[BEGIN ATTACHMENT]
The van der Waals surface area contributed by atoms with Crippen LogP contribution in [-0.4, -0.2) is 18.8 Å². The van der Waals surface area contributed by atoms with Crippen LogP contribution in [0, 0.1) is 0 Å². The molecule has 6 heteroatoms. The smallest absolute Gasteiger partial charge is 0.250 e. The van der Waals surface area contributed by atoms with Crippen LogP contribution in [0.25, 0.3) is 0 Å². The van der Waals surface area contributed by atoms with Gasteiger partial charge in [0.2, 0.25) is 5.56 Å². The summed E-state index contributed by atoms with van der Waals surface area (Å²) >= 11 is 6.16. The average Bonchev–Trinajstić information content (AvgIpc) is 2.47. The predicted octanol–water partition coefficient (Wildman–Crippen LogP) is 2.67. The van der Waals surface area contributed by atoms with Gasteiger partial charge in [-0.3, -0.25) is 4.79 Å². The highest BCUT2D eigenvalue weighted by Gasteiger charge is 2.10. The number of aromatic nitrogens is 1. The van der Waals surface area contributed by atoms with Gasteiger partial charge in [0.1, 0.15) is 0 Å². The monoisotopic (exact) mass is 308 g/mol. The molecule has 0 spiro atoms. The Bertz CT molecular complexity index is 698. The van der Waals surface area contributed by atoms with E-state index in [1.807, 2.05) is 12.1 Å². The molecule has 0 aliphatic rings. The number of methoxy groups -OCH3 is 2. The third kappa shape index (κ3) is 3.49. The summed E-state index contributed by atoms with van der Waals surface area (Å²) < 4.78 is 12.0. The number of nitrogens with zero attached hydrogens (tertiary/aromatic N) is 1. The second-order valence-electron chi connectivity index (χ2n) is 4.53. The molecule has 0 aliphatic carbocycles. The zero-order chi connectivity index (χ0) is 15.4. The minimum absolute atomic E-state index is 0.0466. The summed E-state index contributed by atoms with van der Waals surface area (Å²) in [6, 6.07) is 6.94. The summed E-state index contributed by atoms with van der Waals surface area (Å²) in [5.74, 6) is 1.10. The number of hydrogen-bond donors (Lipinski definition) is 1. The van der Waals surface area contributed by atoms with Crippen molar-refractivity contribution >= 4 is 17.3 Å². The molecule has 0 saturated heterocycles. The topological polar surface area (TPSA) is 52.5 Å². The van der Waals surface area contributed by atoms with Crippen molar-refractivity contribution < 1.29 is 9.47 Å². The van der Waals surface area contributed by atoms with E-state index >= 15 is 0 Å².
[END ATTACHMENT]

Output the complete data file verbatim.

The van der Waals surface area contributed by atoms with Crippen LogP contribution in [-0.4, -0.2) is 18.8 Å². The van der Waals surface area contributed by atoms with Crippen LogP contribution in [0, 0.1) is 0 Å². The molecule has 6 heteroatoms. The smallest absolute Gasteiger partial charge is 0.250 e. The van der Waals surface area contributed by atoms with Crippen LogP contribution in [0.25, 0.3) is 0 Å². The van der Waals surface area contributed by atoms with Gasteiger partial charge in [0.2, 0.25) is 5.56 Å². The summed E-state index contributed by atoms with van der Waals surface area (Å²) >= 11 is 6.16. The average Bonchev–Trinajstić information content (AvgIpc) is 2.47. The predicted octanol–water partition coefficient (Wildman–Crippen LogP) is 2.67. The van der Waals surface area contributed by atoms with Gasteiger partial charge in [-0.3, -0.25) is 4.79 Å². The highest BCUT2D eigenvalue weighted by Gasteiger charge is 2.10. The number of aromatic nitrogens is 1. The van der Waals surface area contributed by atoms with Gasteiger partial charge in [0.1, 0.15) is 0 Å². The monoisotopic (exact) mass is 308 g/mol. The molecule has 0 spiro atoms. The Bertz CT molecular complexity index is 698. The van der Waals surface area contributed by atoms with E-state index in [1.807, 2.05) is 12.1 Å². The molecule has 0 aliphatic rings. The number of methoxy groups -OCH3 is 2. The third kappa shape index (κ3) is 3.49. The summed E-state index contributed by atoms with van der Waals surface area (Å²) < 4.78 is 12.0. The number of nitrogens with zero attached hydrogens (tertiary/aromatic N) is 1. The second-order valence-electron chi connectivity index (χ2n) is 4.53. The molecule has 0 aliphatic carbocycles. The zero-order chi connectivity index (χ0) is 15.4. The minimum absolute atomic E-state index is 0.0466. The summed E-state index contributed by atoms with van der Waals surface area (Å²) in [6, 6.07) is 6.94. The summed E-state index contributed by atoms with van der Waals surface area (Å²) in [5.74, 6) is 1.10. The number of hydrogen-bond donors (Lipinski definition) is 1. The van der Waals surface area contributed by atoms with Crippen molar-refractivity contribution >= 4 is 17.3 Å². The molecule has 0 saturated heterocycles. The topological polar surface area (TPSA) is 52.5 Å². The van der Waals surface area contributed by atoms with Crippen molar-refractivity contribution < 1.29 is 9.47 Å². The van der Waals surface area contributed by atoms with E-state index >= 15 is 0 Å².